Berlin-based artist Mariana Castillo Deball reveals gaps in the often unquestioned narratives of museology and archaeology in a new exhibition at San Francisco Art Institute’s (SFAI) Walter and McBean Galleries. The show features new work by Deball inspired by the archaeological archives of the Fine Arts Museums of San Francisco and the visual art of composer John Cage.
Working with conservators, museum professionals, and archaeologists in the fields of Mayan and pre-Columbian artifacts, Deball follows narratives of archaeology beyond the artifacts themselves to reveal the convoluted timeline of culture and the complexities of material history. Her work connects the gaps of known history with chance discoveries to imagine archaeological narratives that embrace randomness, speculation, and a love of mystery.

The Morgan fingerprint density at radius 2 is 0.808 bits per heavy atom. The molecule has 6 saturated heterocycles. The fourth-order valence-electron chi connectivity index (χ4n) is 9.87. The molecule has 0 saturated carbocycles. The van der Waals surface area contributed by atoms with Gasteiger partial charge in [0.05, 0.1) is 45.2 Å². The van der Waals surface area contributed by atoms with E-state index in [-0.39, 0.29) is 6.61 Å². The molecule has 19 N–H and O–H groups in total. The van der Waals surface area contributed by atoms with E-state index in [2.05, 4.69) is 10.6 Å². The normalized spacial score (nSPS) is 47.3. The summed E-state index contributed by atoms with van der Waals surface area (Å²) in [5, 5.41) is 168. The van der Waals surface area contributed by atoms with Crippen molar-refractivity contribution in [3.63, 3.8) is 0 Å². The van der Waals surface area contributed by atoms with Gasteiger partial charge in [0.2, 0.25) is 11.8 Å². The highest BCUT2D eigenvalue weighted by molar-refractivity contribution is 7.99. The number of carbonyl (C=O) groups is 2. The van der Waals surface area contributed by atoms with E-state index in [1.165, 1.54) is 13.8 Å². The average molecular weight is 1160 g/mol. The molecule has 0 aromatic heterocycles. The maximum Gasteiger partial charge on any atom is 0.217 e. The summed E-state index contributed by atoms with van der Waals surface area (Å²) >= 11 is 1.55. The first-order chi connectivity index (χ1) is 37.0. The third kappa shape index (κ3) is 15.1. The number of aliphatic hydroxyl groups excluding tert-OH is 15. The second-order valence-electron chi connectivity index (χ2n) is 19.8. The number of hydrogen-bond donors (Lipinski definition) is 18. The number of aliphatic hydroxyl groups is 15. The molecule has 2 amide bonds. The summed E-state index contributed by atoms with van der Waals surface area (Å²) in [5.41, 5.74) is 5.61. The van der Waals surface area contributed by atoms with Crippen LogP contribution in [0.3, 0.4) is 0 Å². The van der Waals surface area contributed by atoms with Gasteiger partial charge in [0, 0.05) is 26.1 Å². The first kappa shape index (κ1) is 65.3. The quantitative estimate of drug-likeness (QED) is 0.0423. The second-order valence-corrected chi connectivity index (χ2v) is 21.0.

For Feathered Changes, Serpent Disappearances, Deball creates rubbings, sculpture, and pottery as a set of studies on the sometimes haphazard dispersal, recombination, and interpretation of artifacts over time. Deball also takes inspiration from John Cage’s philosophy of chance. From 1951 onward, Cage turned to the I Ching as an art-making oracle, allowing it to generate randomized compositions in his stead. Deball applies Cage’s process to the manufacture and placement of the pieces and incorporates original Cage etchings into the exhibition including a score and supplementary maps from his Changes and Disappearances series.
Deball developed this exhibition while in San Francisco as Artist-in-Residence of the SFAI + Kadist Fellowship.
Feathered Changes, Serpent Disappearances is on view from April 14 to July 30, 2016.